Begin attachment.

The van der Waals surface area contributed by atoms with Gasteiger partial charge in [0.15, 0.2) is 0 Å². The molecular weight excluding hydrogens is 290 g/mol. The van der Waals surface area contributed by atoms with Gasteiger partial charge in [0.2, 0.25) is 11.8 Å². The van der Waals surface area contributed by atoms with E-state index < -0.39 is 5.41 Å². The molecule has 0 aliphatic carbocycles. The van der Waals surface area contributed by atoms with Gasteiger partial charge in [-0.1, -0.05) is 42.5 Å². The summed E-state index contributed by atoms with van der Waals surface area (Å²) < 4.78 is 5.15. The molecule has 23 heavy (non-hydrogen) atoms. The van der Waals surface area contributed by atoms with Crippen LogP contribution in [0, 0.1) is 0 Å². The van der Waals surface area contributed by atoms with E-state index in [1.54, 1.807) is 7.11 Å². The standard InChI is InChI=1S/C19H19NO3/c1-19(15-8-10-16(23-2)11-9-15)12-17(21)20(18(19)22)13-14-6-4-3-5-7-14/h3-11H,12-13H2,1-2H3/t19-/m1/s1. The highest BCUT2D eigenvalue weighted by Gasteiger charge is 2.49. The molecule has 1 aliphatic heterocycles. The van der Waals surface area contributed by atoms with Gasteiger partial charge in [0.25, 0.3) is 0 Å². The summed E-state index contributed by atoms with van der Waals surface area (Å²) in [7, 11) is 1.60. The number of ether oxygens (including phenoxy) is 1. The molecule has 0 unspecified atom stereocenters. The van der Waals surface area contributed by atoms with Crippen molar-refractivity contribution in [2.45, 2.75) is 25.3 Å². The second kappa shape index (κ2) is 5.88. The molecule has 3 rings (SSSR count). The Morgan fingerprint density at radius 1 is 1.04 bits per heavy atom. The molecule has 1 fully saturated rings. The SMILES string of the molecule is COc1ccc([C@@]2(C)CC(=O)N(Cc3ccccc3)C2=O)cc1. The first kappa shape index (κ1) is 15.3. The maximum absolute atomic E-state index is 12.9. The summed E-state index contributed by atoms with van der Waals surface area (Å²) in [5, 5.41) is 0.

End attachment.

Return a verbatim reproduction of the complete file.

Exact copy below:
The van der Waals surface area contributed by atoms with Gasteiger partial charge in [0.15, 0.2) is 0 Å². The molecular weight excluding hydrogens is 290 g/mol. The van der Waals surface area contributed by atoms with Gasteiger partial charge in [0.2, 0.25) is 11.8 Å². The van der Waals surface area contributed by atoms with E-state index < -0.39 is 5.41 Å². The molecule has 0 aliphatic carbocycles. The van der Waals surface area contributed by atoms with Gasteiger partial charge in [-0.1, -0.05) is 42.5 Å². The summed E-state index contributed by atoms with van der Waals surface area (Å²) < 4.78 is 5.15. The molecule has 23 heavy (non-hydrogen) atoms. The van der Waals surface area contributed by atoms with Crippen LogP contribution in [0, 0.1) is 0 Å². The van der Waals surface area contributed by atoms with E-state index in [1.54, 1.807) is 7.11 Å². The standard InChI is InChI=1S/C19H19NO3/c1-19(15-8-10-16(23-2)11-9-15)12-17(21)20(18(19)22)13-14-6-4-3-5-7-14/h3-11H,12-13H2,1-2H3/t19-/m1/s1. The highest BCUT2D eigenvalue weighted by Gasteiger charge is 2.49. The molecule has 1 aliphatic heterocycles. The van der Waals surface area contributed by atoms with Gasteiger partial charge in [0.25, 0.3) is 0 Å². The summed E-state index contributed by atoms with van der Waals surface area (Å²) in [7, 11) is 1.60. The number of ether oxygens (including phenoxy) is 1. The molecule has 0 unspecified atom stereocenters. The van der Waals surface area contributed by atoms with Crippen molar-refractivity contribution in [2.45, 2.75) is 25.3 Å². The second kappa shape index (κ2) is 5.88. The molecule has 3 rings (SSSR count). The Morgan fingerprint density at radius 1 is 1.04 bits per heavy atom. The molecule has 1 fully saturated rings. The SMILES string of the molecule is COc1ccc([C@@]2(C)CC(=O)N(Cc3ccccc3)C2=O)cc1. The first kappa shape index (κ1) is 15.3. The maximum absolute atomic E-state index is 12.9. The summed E-state index contributed by atoms with van der Waals surface area (Å²) in [5, 5.41) is 0.